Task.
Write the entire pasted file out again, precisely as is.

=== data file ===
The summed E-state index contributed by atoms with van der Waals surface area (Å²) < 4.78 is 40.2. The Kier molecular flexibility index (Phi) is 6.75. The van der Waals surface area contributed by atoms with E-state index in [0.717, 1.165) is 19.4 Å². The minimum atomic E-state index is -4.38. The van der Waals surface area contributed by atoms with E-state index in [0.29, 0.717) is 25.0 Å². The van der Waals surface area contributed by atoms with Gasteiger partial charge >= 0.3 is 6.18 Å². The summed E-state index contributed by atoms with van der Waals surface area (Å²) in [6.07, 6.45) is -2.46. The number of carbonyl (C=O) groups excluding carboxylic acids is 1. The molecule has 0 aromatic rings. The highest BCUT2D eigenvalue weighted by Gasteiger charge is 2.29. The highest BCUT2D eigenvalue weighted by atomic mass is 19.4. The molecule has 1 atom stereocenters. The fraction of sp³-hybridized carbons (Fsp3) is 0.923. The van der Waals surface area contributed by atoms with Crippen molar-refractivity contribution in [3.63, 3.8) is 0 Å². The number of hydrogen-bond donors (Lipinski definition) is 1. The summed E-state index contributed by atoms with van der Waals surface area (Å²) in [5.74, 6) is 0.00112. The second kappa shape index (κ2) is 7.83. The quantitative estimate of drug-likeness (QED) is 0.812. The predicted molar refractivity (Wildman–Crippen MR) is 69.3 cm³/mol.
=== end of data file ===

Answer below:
The summed E-state index contributed by atoms with van der Waals surface area (Å²) < 4.78 is 40.2. The Kier molecular flexibility index (Phi) is 6.75. The van der Waals surface area contributed by atoms with E-state index in [0.717, 1.165) is 19.4 Å². The minimum atomic E-state index is -4.38. The van der Waals surface area contributed by atoms with E-state index in [0.29, 0.717) is 25.0 Å². The van der Waals surface area contributed by atoms with Gasteiger partial charge >= 0.3 is 6.18 Å². The summed E-state index contributed by atoms with van der Waals surface area (Å²) in [6.07, 6.45) is -2.46. The number of carbonyl (C=O) groups excluding carboxylic acids is 1. The molecule has 0 aromatic rings. The highest BCUT2D eigenvalue weighted by Gasteiger charge is 2.29. The highest BCUT2D eigenvalue weighted by atomic mass is 19.4. The molecule has 1 atom stereocenters. The fraction of sp³-hybridized carbons (Fsp3) is 0.923. The van der Waals surface area contributed by atoms with Crippen molar-refractivity contribution in [3.63, 3.8) is 0 Å². The number of hydrogen-bond donors (Lipinski definition) is 1. The summed E-state index contributed by atoms with van der Waals surface area (Å²) in [5.74, 6) is 0.00112. The second kappa shape index (κ2) is 7.83. The quantitative estimate of drug-likeness (QED) is 0.812. The predicted molar refractivity (Wildman–Crippen MR) is 69.3 cm³/mol.